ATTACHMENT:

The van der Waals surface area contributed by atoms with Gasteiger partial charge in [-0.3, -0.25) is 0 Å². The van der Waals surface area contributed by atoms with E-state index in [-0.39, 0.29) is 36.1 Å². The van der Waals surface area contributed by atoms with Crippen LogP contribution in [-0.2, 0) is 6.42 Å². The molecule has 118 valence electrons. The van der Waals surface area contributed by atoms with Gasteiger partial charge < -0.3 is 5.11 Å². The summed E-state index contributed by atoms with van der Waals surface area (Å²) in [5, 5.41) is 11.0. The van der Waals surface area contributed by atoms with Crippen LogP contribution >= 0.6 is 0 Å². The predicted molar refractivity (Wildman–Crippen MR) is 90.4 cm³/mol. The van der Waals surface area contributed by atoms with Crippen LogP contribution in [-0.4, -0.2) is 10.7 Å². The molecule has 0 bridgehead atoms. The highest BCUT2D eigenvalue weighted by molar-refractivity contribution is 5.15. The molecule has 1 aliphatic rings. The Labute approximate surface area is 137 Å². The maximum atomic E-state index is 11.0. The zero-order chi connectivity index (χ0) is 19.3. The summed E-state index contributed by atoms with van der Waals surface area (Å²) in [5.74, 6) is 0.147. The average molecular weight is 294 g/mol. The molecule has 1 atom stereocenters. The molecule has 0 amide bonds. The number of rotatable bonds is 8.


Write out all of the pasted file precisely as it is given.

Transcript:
The van der Waals surface area contributed by atoms with Gasteiger partial charge in [-0.3, -0.25) is 0 Å². The van der Waals surface area contributed by atoms with E-state index in [-0.39, 0.29) is 36.1 Å². The van der Waals surface area contributed by atoms with Crippen LogP contribution in [-0.2, 0) is 6.42 Å². The molecule has 118 valence electrons. The van der Waals surface area contributed by atoms with Gasteiger partial charge < -0.3 is 5.11 Å². The summed E-state index contributed by atoms with van der Waals surface area (Å²) in [5, 5.41) is 11.0. The van der Waals surface area contributed by atoms with Crippen LogP contribution >= 0.6 is 0 Å². The predicted molar refractivity (Wildman–Crippen MR) is 90.4 cm³/mol. The van der Waals surface area contributed by atoms with Crippen LogP contribution in [-0.4, -0.2) is 10.7 Å². The molecule has 0 bridgehead atoms. The highest BCUT2D eigenvalue weighted by molar-refractivity contribution is 5.15. The molecule has 1 aliphatic rings. The Labute approximate surface area is 137 Å². The maximum atomic E-state index is 11.0. The zero-order chi connectivity index (χ0) is 19.3. The summed E-state index contributed by atoms with van der Waals surface area (Å²) in [5.74, 6) is 0.147. The average molecular weight is 294 g/mol. The molecule has 1 atom stereocenters. The molecule has 0 amide bonds. The number of rotatable bonds is 8.